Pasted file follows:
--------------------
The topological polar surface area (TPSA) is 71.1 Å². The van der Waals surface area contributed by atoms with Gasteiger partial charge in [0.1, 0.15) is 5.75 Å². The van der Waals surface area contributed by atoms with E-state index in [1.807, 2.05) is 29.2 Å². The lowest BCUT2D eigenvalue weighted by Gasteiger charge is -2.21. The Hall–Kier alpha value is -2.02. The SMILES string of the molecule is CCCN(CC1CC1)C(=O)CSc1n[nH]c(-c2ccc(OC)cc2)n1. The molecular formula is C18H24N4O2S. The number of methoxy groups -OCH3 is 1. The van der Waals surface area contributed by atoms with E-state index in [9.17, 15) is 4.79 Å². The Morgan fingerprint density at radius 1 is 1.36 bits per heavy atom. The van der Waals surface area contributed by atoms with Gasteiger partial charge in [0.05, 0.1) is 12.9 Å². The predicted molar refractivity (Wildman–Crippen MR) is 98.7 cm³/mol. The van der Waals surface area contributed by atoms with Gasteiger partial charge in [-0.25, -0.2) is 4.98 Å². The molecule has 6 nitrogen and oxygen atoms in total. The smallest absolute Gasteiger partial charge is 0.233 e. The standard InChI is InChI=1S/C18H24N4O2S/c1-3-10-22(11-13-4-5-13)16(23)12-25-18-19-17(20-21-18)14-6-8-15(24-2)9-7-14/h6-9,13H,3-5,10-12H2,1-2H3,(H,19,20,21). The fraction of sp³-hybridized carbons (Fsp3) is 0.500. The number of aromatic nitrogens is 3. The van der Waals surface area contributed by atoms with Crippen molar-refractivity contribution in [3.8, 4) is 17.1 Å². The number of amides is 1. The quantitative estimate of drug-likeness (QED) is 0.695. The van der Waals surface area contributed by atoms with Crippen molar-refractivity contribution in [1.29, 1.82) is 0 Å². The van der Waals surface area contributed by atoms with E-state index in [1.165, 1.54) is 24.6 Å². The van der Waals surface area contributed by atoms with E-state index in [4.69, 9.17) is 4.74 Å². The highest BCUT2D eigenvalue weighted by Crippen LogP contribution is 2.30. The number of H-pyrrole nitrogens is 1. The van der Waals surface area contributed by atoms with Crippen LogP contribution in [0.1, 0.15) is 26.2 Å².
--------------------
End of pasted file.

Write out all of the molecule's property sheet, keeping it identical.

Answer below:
The topological polar surface area (TPSA) is 71.1 Å². The van der Waals surface area contributed by atoms with Gasteiger partial charge in [0.1, 0.15) is 5.75 Å². The van der Waals surface area contributed by atoms with E-state index in [1.807, 2.05) is 29.2 Å². The lowest BCUT2D eigenvalue weighted by Gasteiger charge is -2.21. The Hall–Kier alpha value is -2.02. The SMILES string of the molecule is CCCN(CC1CC1)C(=O)CSc1n[nH]c(-c2ccc(OC)cc2)n1. The molecular formula is C18H24N4O2S. The number of methoxy groups -OCH3 is 1. The van der Waals surface area contributed by atoms with E-state index in [9.17, 15) is 4.79 Å². The Morgan fingerprint density at radius 1 is 1.36 bits per heavy atom. The van der Waals surface area contributed by atoms with Gasteiger partial charge in [0.05, 0.1) is 12.9 Å². The predicted molar refractivity (Wildman–Crippen MR) is 98.7 cm³/mol. The van der Waals surface area contributed by atoms with Gasteiger partial charge in [-0.25, -0.2) is 4.98 Å². The molecule has 6 nitrogen and oxygen atoms in total. The smallest absolute Gasteiger partial charge is 0.233 e. The standard InChI is InChI=1S/C18H24N4O2S/c1-3-10-22(11-13-4-5-13)16(23)12-25-18-19-17(20-21-18)14-6-8-15(24-2)9-7-14/h6-9,13H,3-5,10-12H2,1-2H3,(H,19,20,21). The fraction of sp³-hybridized carbons (Fsp3) is 0.500. The number of aromatic nitrogens is 3. The van der Waals surface area contributed by atoms with Crippen molar-refractivity contribution in [3.8, 4) is 17.1 Å². The number of amides is 1. The quantitative estimate of drug-likeness (QED) is 0.695. The van der Waals surface area contributed by atoms with Crippen molar-refractivity contribution in [1.29, 1.82) is 0 Å². The van der Waals surface area contributed by atoms with E-state index in [1.165, 1.54) is 24.6 Å². The van der Waals surface area contributed by atoms with E-state index in [4.69, 9.17) is 4.74 Å². The highest BCUT2D eigenvalue weighted by Crippen LogP contribution is 2.30. The number of H-pyrrole nitrogens is 1. The van der Waals surface area contributed by atoms with Crippen LogP contribution in [0.1, 0.15) is 26.2 Å².